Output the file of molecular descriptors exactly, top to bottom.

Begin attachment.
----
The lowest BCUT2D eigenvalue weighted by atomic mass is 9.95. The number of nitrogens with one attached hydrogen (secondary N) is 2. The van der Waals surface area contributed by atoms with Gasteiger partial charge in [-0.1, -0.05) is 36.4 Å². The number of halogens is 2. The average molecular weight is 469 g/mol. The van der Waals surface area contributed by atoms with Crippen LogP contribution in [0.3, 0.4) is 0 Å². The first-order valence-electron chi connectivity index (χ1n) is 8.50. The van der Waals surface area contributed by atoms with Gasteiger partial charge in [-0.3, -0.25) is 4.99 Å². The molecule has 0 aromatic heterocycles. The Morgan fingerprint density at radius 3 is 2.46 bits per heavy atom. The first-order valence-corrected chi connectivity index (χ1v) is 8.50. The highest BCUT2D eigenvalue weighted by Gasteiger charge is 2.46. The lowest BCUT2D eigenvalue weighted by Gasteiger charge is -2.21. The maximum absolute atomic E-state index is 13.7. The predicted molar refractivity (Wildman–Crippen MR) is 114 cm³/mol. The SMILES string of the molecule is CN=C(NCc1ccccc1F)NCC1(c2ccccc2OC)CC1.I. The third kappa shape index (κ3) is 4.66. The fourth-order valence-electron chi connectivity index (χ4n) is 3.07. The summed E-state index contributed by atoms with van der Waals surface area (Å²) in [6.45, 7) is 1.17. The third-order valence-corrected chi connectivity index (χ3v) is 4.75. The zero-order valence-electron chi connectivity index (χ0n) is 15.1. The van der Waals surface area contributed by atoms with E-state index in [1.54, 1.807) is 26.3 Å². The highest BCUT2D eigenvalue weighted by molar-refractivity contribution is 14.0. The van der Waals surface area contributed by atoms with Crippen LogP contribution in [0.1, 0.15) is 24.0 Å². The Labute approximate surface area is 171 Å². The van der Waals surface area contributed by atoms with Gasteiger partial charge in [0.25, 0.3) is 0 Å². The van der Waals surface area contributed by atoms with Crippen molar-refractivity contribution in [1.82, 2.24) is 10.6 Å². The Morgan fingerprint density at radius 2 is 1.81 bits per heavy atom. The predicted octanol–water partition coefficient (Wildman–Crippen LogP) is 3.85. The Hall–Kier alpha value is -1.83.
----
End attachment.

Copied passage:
The lowest BCUT2D eigenvalue weighted by atomic mass is 9.95. The number of nitrogens with one attached hydrogen (secondary N) is 2. The van der Waals surface area contributed by atoms with Gasteiger partial charge in [-0.1, -0.05) is 36.4 Å². The number of halogens is 2. The average molecular weight is 469 g/mol. The van der Waals surface area contributed by atoms with Crippen LogP contribution in [0.3, 0.4) is 0 Å². The first-order valence-electron chi connectivity index (χ1n) is 8.50. The van der Waals surface area contributed by atoms with Gasteiger partial charge in [-0.3, -0.25) is 4.99 Å². The molecule has 0 aromatic heterocycles. The Morgan fingerprint density at radius 3 is 2.46 bits per heavy atom. The first-order valence-corrected chi connectivity index (χ1v) is 8.50. The highest BCUT2D eigenvalue weighted by Gasteiger charge is 2.46. The lowest BCUT2D eigenvalue weighted by Gasteiger charge is -2.21. The maximum absolute atomic E-state index is 13.7. The predicted molar refractivity (Wildman–Crippen MR) is 114 cm³/mol. The SMILES string of the molecule is CN=C(NCc1ccccc1F)NCC1(c2ccccc2OC)CC1.I. The third kappa shape index (κ3) is 4.66. The fourth-order valence-electron chi connectivity index (χ4n) is 3.07. The summed E-state index contributed by atoms with van der Waals surface area (Å²) in [6.45, 7) is 1.17. The third-order valence-corrected chi connectivity index (χ3v) is 4.75. The zero-order valence-electron chi connectivity index (χ0n) is 15.1. The van der Waals surface area contributed by atoms with E-state index in [1.54, 1.807) is 26.3 Å². The highest BCUT2D eigenvalue weighted by molar-refractivity contribution is 14.0. The van der Waals surface area contributed by atoms with Crippen LogP contribution in [0.1, 0.15) is 24.0 Å². The Labute approximate surface area is 171 Å². The van der Waals surface area contributed by atoms with Gasteiger partial charge in [0.25, 0.3) is 0 Å². The van der Waals surface area contributed by atoms with Crippen molar-refractivity contribution in [1.82, 2.24) is 10.6 Å². The Morgan fingerprint density at radius 2 is 1.81 bits per heavy atom. The predicted octanol–water partition coefficient (Wildman–Crippen LogP) is 3.85. The Hall–Kier alpha value is -1.83.